Paul Allen founds cell science institute

Paul Allen, that other Microsoft founder, announced a $100 million donation today that will establish a cell science institute in Seattle. The Allen Institute for Cell Science will study the structure and operation of cells, which will aid disease research by improving scientist’s ability to predict exactly how cells will behave. The institute’s first project will create models and a database that document exactly how all the parts of a cell work. Allen previously founded institutes for brain and artificial intelligence research in 2003 and 2013, respectively.

Enter the Matrix: The rise of brain-computer interfaces

In 2012, a paralyzed woman with an investigational 96-electrode sensor the size of a baby aspirin implanted onto the surface of her brain was able to think about steering a robotic arm toward a canister with a straw in it, move the canister toward her mouth, tilt it so the straw fell into her mouth, and take a sip.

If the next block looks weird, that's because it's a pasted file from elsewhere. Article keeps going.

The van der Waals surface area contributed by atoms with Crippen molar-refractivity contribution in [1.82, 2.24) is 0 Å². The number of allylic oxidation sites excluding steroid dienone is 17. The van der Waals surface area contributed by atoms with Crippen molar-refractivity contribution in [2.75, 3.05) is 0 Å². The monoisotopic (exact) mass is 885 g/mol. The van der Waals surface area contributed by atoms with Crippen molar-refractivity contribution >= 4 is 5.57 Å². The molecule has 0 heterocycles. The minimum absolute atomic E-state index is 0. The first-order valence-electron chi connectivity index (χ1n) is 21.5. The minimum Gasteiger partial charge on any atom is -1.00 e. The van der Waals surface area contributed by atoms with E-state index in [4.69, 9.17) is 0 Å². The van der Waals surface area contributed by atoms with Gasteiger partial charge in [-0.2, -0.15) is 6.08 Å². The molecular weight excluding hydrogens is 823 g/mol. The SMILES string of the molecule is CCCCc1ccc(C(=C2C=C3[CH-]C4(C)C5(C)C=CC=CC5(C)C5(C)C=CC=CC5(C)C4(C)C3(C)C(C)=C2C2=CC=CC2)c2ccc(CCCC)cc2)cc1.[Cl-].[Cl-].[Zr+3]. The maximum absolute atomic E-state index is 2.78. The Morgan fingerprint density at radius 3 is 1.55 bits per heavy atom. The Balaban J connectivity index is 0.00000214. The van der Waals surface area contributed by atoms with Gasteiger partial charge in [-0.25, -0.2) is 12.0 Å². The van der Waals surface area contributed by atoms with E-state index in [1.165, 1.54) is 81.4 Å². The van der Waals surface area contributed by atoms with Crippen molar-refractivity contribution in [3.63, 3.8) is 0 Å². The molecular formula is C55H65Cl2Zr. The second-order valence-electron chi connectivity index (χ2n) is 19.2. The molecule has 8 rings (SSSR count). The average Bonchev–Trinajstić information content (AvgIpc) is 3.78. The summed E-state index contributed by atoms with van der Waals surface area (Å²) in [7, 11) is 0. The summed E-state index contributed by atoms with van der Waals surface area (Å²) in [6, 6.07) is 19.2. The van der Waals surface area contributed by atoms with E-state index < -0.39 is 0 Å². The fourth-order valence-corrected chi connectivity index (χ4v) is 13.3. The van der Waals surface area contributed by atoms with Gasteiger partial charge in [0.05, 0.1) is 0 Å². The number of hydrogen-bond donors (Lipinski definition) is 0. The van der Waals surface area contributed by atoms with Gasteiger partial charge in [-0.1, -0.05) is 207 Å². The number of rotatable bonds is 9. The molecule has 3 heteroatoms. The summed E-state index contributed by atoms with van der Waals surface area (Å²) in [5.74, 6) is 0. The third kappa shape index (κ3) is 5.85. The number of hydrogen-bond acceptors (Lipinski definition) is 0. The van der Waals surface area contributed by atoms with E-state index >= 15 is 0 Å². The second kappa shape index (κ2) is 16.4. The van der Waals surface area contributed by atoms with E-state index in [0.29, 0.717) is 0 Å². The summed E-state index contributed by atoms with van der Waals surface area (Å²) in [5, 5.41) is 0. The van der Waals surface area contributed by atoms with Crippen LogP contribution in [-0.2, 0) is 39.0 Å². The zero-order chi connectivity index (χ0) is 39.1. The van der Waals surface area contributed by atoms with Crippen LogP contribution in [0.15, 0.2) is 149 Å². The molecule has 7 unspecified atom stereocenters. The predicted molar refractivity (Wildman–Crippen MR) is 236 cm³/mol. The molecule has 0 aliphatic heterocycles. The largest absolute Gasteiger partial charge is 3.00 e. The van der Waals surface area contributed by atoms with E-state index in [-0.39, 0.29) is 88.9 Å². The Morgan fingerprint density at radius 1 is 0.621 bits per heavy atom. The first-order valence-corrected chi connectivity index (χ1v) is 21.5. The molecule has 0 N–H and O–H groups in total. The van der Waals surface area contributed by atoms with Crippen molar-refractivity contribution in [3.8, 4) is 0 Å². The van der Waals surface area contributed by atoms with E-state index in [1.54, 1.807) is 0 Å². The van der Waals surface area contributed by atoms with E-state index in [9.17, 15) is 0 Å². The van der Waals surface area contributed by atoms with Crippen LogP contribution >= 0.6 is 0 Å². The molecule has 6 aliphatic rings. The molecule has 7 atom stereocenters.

Shazam for birds? Shazam for birds

A new app called Warblr is able to identify a bird’s species by comparing sounds that users record in the field to a data set of previously recorded birdsong.

More proof that health care loves big data

Two new research partnerships whose participants range from pharmaceutical companies to IT vendors are taking aim at improving disease treatment via data analysis. They’re targeting a handful of diseases specifically — heart disease and cancer among them — but they point toward a data-driven health care future.